Theses on debt, economy and ecology

I’ve been reading a lot lately on the interconnected themes of

  • Economic growth – and its unsustainability
  • Steady state economics
  • The financial melt down and its relationship to the crisis of capitalism
  • The relationship between economic growth and household debt
  • The relationship between debt and growth
  • The cuts in public expenditure
  • The relationship between economic growth and capital accumulation

But I’ve yet to find anyone who is putting them all together, because they certainly do interconnect.
So here is my first attempt – done in the form of a set of theses or propositions.
As ever, comments, suggestions, counter-arguments and additions would be really helpful.

Theses on debt, economy and ecology

1.  Economic growth is unsustainable since it requires absolutely increasing material throughput.  This throughput creates devastating pollution of the ecosystem, most notably through greenhouse gas emissions.  It will also be constrained by resource limits.

2.  Economic growth is a result of capitalism, a system that requires the incessant expansion of capital.

3.  Capitalism is beset with recurrent internal crises.  It resolves these through fixes of various kinds including technological and spatial.

4.  Periodically capitalism moves into a mode of expansion characterised by the creation of speculative bubbles.  Most recently this has been seen in the hyper-development of finance capital relative to industrial capital.

5.  Since the 1970s there has been a downward pressure on wages.  The impact of this on consumption has been offset by the increase in household debt via easy credit.  It is the bundling of various forms of debt in ultimately unsustainable pyramids that has precipitated the collapse of the current financialisation phase of capitalism.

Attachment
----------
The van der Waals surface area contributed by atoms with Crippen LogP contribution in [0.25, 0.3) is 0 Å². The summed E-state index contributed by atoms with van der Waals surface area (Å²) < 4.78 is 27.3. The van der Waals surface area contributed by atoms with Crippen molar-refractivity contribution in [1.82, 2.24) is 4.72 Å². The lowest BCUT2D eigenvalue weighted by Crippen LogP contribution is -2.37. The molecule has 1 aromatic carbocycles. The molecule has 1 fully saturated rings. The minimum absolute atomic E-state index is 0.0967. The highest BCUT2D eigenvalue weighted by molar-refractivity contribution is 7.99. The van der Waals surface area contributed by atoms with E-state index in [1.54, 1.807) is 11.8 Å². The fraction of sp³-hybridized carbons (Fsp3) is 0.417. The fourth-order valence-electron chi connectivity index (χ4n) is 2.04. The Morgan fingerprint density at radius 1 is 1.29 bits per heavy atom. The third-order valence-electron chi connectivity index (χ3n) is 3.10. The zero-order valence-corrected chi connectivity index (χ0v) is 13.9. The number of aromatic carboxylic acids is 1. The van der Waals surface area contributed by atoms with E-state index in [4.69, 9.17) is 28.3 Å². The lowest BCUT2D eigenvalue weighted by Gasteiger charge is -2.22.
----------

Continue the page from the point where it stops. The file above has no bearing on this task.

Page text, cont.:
6.  States (which serve the interests of capital) have attempted three strategies to keep the motor of capital accumulation, and hence economic growth, running.  The first was the bail out of failing financial institutions – the transfer of public wealth to private finance capitalist firms.  The second was fiscal stimulus via cuts in interest rates and the printing of money.  Both these were funded by borrowing money via the issuing of government securities (gilts in the UK).  The third strategy has been to cut the government debt by cutting public spending and raising receipts, including taxes (themselves reduced through the reduction of economic activity in the recession).

7. This third strategy, by reducing incomes will further increase household debt (already three times government debt in the UK).

8.  By borrowing, and paying interest, households subsidise capital accumulation by increasing the level of purchases above the level of earnings paid by the capitalist economy.  This represents a third source of capital accumulation (the first is the theft of surplus labour, the second the theft of common assets).

9.  Therefore the economic crisis involves a restructure of the relations between public assets (public services, government spending, government debt), household debt, and private profit (for capital accumulation).  The crisis allows the state to re-stimulate capital accumulation and hence economic growth using a combination of rescue of banking services (and the availability of credit), fiscal stimulus of consumption and private borrowing.  Reduction of incomes through public sector cuts and economic recession is a necessary component of that strategy whereby short run reductions in demand are traded off against the longer term reinforcement of the accumulation engine.

10.  The economic crisis creates an opportunity to renovate the motor of capitalist accumulation and thereby restore economic growth.

11.  State strategies, whether in the form of bank rescue, fiscal stimulus or reduction of government debt, all damage the environment by restoring economic growth.

Mark Burton

Version 1.1

June 27, 2010


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